DhakaTribune
Sunday December 17, 2017 08:07 AM

UN adopts resolution asking Myanmar to grant full citizenship rights to Rohingya

UN adopts resolution asking Myanmar to grant full citizenship rights to Rohingya
Rohingya refugees sit on a makeshift boat as they wait for permission from Border Guard Bangladesh to continue after crossing the Bangladesh-Myanmar border, at Shah Porir Dwip in Teknaf, Cox's Bazar on November 9, 2017 |Reuters

China, Russia and some regional neighbours opposed the resolution

UN member-states have urged Myanmar authorities to end a military campaign against the Muslim Rohingya in a resolution adopted despite opposition from China, Russia and some regional neighbours.

The General Assembly’s human rights committee on Thursday overwhelmingly endorsed the measure presented by Muslim countries by a vote of 135 to 10, with 26 countries abstaining.

UN member-states said they were “highly alarmed” by the violence and “further alarmed by the disproportionate use of force by the Myanmar forces” against the Rohingya.

The resolution drafted by the Organisation of Islamic Cooperation (OIC) called on the government to allow access for aid workers, ensure the return of all refugees and grant full citizenship rights to the Rohingya.

It requested that UN Secretary-General Antonio Guterres appoint a special envoy to Myanmar.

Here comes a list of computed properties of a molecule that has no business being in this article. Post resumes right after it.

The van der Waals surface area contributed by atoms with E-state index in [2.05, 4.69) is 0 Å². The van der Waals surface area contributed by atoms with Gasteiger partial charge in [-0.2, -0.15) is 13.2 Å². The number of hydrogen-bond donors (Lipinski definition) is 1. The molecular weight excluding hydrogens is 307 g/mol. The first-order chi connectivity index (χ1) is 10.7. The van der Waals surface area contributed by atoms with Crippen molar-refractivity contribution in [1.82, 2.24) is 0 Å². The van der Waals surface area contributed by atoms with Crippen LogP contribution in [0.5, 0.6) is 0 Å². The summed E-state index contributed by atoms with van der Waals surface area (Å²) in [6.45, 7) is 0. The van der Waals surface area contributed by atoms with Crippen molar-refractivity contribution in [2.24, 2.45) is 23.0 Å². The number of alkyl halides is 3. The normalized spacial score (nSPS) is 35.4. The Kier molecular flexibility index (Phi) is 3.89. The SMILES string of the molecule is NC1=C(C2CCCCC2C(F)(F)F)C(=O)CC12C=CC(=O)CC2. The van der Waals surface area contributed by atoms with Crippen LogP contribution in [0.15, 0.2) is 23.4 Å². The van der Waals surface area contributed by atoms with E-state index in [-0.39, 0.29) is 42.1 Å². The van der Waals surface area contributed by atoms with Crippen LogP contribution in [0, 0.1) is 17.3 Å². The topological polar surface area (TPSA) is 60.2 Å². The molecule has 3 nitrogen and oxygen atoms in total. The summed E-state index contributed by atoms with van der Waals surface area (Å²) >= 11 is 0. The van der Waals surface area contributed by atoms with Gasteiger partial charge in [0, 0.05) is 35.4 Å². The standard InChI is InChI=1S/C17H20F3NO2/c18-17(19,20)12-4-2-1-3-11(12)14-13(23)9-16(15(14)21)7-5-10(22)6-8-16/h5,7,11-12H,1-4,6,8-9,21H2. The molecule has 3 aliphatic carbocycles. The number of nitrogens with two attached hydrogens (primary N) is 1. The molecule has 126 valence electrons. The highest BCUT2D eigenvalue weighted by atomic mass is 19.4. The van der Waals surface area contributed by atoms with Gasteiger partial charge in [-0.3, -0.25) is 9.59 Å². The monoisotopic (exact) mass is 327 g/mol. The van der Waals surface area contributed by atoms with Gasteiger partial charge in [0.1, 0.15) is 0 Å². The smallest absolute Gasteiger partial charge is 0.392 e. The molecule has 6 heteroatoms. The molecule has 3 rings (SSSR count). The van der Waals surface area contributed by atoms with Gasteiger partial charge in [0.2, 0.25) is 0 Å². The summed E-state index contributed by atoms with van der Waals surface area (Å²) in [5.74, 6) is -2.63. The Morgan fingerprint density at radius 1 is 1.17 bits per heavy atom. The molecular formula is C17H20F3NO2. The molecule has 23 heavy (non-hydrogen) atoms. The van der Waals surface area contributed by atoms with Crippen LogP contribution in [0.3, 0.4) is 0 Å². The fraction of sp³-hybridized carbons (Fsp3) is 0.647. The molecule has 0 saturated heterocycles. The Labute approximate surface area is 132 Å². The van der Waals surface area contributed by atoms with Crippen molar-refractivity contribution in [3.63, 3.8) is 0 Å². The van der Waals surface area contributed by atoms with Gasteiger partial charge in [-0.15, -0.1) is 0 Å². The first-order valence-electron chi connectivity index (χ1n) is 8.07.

Aside from Russia and China, Cambodia, the Philippines, Laos and Vietnam voted against the measure as did Syria, Zimbabwe and Belarus, along with Myanmar.


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The non-binding measure now goes to the full assembly for debate next month.

More than 600,000 Muslim Rohingya have fled the mainly Buddhist country since the military operation was launched in Rakhine in late August.

Myanmar authorities insist the campaign was aimed at rooting out Rohingya militants who attacked police posts on August 25 but the United Nations has said the violence amounted to ethnic cleansing.

Addressing the committee, Saudi Ambassador Abdallah al-Mouallimi said the resolution backed a solution that recognises the “legitimate rights of Muslim citizens” in Myanmar.

Myanmar’s Ambassador Hau Do Suan said his government was “making positive efforts to ease the situation” in Rakhine state, which he said was now “stable.”

Earlier this month, the UN Security Council agreed on a statement calling on Myanmar to “ensure no further excessive use of military force in Rakhine state.”

Britain and France had initially proposed that the council adopted a formal resolution on Myanmar but China opposed such a move.

Human Rights Watch said the vote sent “a strong message to Myanmar that the world will not stand by while its military engages in ethnic cleansing against the Rohingya.”

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